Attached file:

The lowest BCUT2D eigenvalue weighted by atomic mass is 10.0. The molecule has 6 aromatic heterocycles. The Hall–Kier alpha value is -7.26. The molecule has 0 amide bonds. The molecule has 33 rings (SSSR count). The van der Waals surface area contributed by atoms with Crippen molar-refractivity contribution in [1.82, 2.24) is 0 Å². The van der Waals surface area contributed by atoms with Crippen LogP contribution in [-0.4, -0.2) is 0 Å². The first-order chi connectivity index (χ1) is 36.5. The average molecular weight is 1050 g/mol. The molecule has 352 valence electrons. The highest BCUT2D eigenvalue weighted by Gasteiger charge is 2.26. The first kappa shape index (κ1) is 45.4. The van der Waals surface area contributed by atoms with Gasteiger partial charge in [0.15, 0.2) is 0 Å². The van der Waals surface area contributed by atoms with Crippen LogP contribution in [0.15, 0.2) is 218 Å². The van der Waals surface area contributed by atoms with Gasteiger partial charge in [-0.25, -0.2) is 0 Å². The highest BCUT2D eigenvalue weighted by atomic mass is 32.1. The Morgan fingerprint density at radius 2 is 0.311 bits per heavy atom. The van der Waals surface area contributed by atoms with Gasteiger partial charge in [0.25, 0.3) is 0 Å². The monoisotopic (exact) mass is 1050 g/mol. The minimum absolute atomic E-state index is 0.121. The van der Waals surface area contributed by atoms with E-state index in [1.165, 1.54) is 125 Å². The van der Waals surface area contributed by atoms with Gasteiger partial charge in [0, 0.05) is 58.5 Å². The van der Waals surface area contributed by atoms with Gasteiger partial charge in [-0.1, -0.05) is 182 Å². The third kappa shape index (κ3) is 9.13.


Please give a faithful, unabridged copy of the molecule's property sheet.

The lowest BCUT2D eigenvalue weighted by atomic mass is 10.0. The molecule has 6 aromatic heterocycles. The Hall–Kier alpha value is -7.26. The molecule has 0 amide bonds. The molecule has 33 rings (SSSR count). The van der Waals surface area contributed by atoms with Crippen molar-refractivity contribution in [1.82, 2.24) is 0 Å². The van der Waals surface area contributed by atoms with Crippen LogP contribution in [-0.4, -0.2) is 0 Å². The first-order chi connectivity index (χ1) is 36.5. The average molecular weight is 1050 g/mol. The molecule has 352 valence electrons. The highest BCUT2D eigenvalue weighted by Gasteiger charge is 2.26. The first kappa shape index (κ1) is 45.4. The van der Waals surface area contributed by atoms with Gasteiger partial charge in [0.15, 0.2) is 0 Å². The van der Waals surface area contributed by atoms with Crippen LogP contribution in [0.15, 0.2) is 218 Å². The van der Waals surface area contributed by atoms with Gasteiger partial charge in [-0.25, -0.2) is 0 Å². The highest BCUT2D eigenvalue weighted by atomic mass is 32.1. The Morgan fingerprint density at radius 2 is 0.311 bits per heavy atom. The van der Waals surface area contributed by atoms with Gasteiger partial charge in [0.25, 0.3) is 0 Å². The monoisotopic (exact) mass is 1050 g/mol. The minimum absolute atomic E-state index is 0.121. The van der Waals surface area contributed by atoms with E-state index in [1.165, 1.54) is 125 Å². The van der Waals surface area contributed by atoms with Gasteiger partial charge in [0, 0.05) is 58.5 Å². The van der Waals surface area contributed by atoms with Gasteiger partial charge in [-0.1, -0.05) is 182 Å². The third kappa shape index (κ3) is 9.13.